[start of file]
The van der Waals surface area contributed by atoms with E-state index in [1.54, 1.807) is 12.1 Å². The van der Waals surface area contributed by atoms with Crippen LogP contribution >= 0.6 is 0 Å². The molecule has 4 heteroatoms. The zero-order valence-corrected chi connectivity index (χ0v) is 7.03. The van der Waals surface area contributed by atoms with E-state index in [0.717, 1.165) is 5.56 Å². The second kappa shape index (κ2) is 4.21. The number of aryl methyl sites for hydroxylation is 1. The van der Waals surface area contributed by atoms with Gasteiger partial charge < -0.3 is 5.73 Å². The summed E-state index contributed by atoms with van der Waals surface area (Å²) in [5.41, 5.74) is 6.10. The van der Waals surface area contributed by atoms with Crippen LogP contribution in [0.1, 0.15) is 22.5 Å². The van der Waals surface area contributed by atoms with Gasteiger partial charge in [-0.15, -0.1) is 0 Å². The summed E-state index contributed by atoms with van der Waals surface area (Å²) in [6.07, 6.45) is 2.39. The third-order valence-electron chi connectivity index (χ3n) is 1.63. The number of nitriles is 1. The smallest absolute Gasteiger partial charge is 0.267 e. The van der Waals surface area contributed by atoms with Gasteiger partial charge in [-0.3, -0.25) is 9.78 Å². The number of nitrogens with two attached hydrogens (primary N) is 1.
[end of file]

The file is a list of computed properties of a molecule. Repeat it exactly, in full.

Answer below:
The van der Waals surface area contributed by atoms with E-state index in [1.54, 1.807) is 12.1 Å². The van der Waals surface area contributed by atoms with Crippen LogP contribution >= 0.6 is 0 Å². The molecule has 4 heteroatoms. The zero-order valence-corrected chi connectivity index (χ0v) is 7.03. The van der Waals surface area contributed by atoms with E-state index in [0.717, 1.165) is 5.56 Å². The second kappa shape index (κ2) is 4.21. The number of aryl methyl sites for hydroxylation is 1. The van der Waals surface area contributed by atoms with Gasteiger partial charge < -0.3 is 5.73 Å². The summed E-state index contributed by atoms with van der Waals surface area (Å²) in [5.41, 5.74) is 6.10. The van der Waals surface area contributed by atoms with Crippen LogP contribution in [0.1, 0.15) is 22.5 Å². The van der Waals surface area contributed by atoms with Gasteiger partial charge in [-0.15, -0.1) is 0 Å². The summed E-state index contributed by atoms with van der Waals surface area (Å²) in [6.07, 6.45) is 2.39. The third-order valence-electron chi connectivity index (χ3n) is 1.63. The number of nitriles is 1. The smallest absolute Gasteiger partial charge is 0.267 e. The van der Waals surface area contributed by atoms with Gasteiger partial charge in [-0.3, -0.25) is 9.78 Å². The number of nitrogens with two attached hydrogens (primary N) is 1.